Communication and collections professional Mary Shores is a vocal advocate of listening to consumers. Not only does she train her own agency staff to hone their listening skills, but she offers a Collection Advantage training program to other agencies to teach them how to succeed.
Shores says in order to connect with consumers and excel in recovery, agents must learn to practice deep listening with consumers. Deep listening means an agent:
- Does not interrupt - Interrupting a consumer while they are explaining their situation will cause frustration and block you from your conversation goals. Interruption makes consumers feel unimportant and unheard, and may lead to more complaints and call escalations.
- Does not judge - There are times when an agent may not agree with the reasons a consumer says they can’t pay. Teach your staff that their opinion at this time is not necessary and can sometimes be harmful to resolutions. Consumers need a safe space to explain themselves without being judged, so they may move forward with negotiation.
- Gains information - Deep listening isn’t just for the benefit of the consumer. Listening without interruption gives agents an opportunity to gather useful information. Consumers are likely to offer many clues to their current financial situation which will help both parties when it’s time to come to an agreement.
Listening to Customers in Front line Collection
One of the biggest factors in successful debt collection is how well your agents practice empathy. While empathy can be taught in other ways, listening to customers is one of the best ways to develop understanding.
Closer listening to the concerns, emotions and circumstances of consumers helps agents identify why bills aren’t getting paid. This understanding opens the door to a closer connection with consumers.
Driving Conversations Forward
Consumers need to feel heard. As Shores discusses in the recent webinar, “The Compassionate Framework for Healthcare Collections,” it’s impossible to progress in a conversation if the other person feels they aren’t being understood.
This feeling is a common blocker in debt collection. If a consumer feels their agent isn’t hearing their concerns, they will keep repeating them, stalling progress. Those who feel validated, on the other hand, are more willing to move toward payment negotiations (and less likely to escalate the call).
The better their listening skills are, the more a collector will gain from a customer interaction. Just as collection expert Beth Conklin says, gaining full and complete information during the first consumer contact is your best chance to fairly assess the account.
Agents should know that closely listening to customers can help them better understand which payment options are realistic and attainable. Not only will that give you more options for the consumer, it will simplify the negotiation process and increase the chances of a better collection outcome.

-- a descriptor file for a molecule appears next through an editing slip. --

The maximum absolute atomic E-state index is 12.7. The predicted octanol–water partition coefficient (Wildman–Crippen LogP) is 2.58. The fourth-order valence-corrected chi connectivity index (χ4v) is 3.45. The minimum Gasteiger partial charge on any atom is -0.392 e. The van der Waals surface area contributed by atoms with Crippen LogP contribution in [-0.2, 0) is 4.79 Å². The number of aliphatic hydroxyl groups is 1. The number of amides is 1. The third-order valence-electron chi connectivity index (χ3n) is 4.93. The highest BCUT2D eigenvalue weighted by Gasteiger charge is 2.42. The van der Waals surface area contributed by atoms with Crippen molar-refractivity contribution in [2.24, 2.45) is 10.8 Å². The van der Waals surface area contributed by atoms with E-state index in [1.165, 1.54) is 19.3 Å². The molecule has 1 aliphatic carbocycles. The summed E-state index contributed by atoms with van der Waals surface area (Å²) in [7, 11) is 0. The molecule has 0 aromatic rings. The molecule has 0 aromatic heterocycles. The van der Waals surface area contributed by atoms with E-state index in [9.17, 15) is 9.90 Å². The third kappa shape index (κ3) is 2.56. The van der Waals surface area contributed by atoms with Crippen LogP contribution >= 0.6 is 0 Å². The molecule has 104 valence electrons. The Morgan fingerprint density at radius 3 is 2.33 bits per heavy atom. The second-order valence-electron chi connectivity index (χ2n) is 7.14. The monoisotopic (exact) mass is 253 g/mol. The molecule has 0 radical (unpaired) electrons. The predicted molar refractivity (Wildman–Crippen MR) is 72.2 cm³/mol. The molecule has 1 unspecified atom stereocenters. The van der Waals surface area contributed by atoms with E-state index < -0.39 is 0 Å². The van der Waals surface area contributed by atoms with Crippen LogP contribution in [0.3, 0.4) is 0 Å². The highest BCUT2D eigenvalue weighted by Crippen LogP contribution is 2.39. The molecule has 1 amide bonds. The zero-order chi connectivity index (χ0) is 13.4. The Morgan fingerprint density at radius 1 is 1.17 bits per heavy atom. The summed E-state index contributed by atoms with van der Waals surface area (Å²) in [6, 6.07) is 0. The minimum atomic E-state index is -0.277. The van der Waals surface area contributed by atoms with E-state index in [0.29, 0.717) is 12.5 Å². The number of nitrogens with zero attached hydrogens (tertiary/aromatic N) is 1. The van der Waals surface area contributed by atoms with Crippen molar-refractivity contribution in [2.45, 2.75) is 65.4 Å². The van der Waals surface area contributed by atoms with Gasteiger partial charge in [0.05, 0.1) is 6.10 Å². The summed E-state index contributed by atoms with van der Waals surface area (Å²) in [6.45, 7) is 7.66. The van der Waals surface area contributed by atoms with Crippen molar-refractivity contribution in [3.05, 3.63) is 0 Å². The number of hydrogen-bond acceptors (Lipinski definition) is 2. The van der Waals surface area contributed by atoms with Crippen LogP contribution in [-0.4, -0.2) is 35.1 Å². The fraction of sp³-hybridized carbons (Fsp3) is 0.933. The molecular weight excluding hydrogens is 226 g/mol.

Building Listening Skills in Your Collection Team
Policies and Procedures
If your agency is serious about the consumer experience, good listening skills are essential to success. Consider creating a culture of listening at all levels of your organization, along with stating this mission within your company policy and procedures.
Provide samples of times when listening is important and examples of how to do so. If possible, make training materials and policy and procedure documents available for viewing on-demand, so agents can refer to them any time they like.
Limiting Negative Language
Shores has long been an advocate for replacing negative language with positive language in the debt collection process. She says that the best way to gain the confidence of your consumers is to create positive feelings around resolving their debt.
This tactic can be especially effective during the validation phase of a conversation, when a worried consumer is telling you their story. Positive, reassuring phrases along with the ability to restate a consumer’s concerns will create a strong connection with consumers and let them know you’re here to help.
Listening in Healthcare Collections
All types of collection are a challenge. The additional trauma and emotional distress that comes along with owing medical debts can be especially overwhelming – for both collectors and consumers.
It’s essential for healthcare collectors to listen closely to patients, understand their needs and present realistic, actionable solutions. Listening to patients can help collectors:
- Understand eligibility for creditor financial assistance programs
- Negotiate affordable payment schedules
- Create a positive relationship, ensuring patients they continue to visit your client’s healthcare facility
Of course, listening is just one skill needed for a successful collection call. Agents also need to know how to capture relevant information without being intrusive or inappropriate.
Download this guide for advice from HIPAA and security expert Leslie Bender. Train staff to know their role, understand the consumer's perspective and avoid asking for too much information.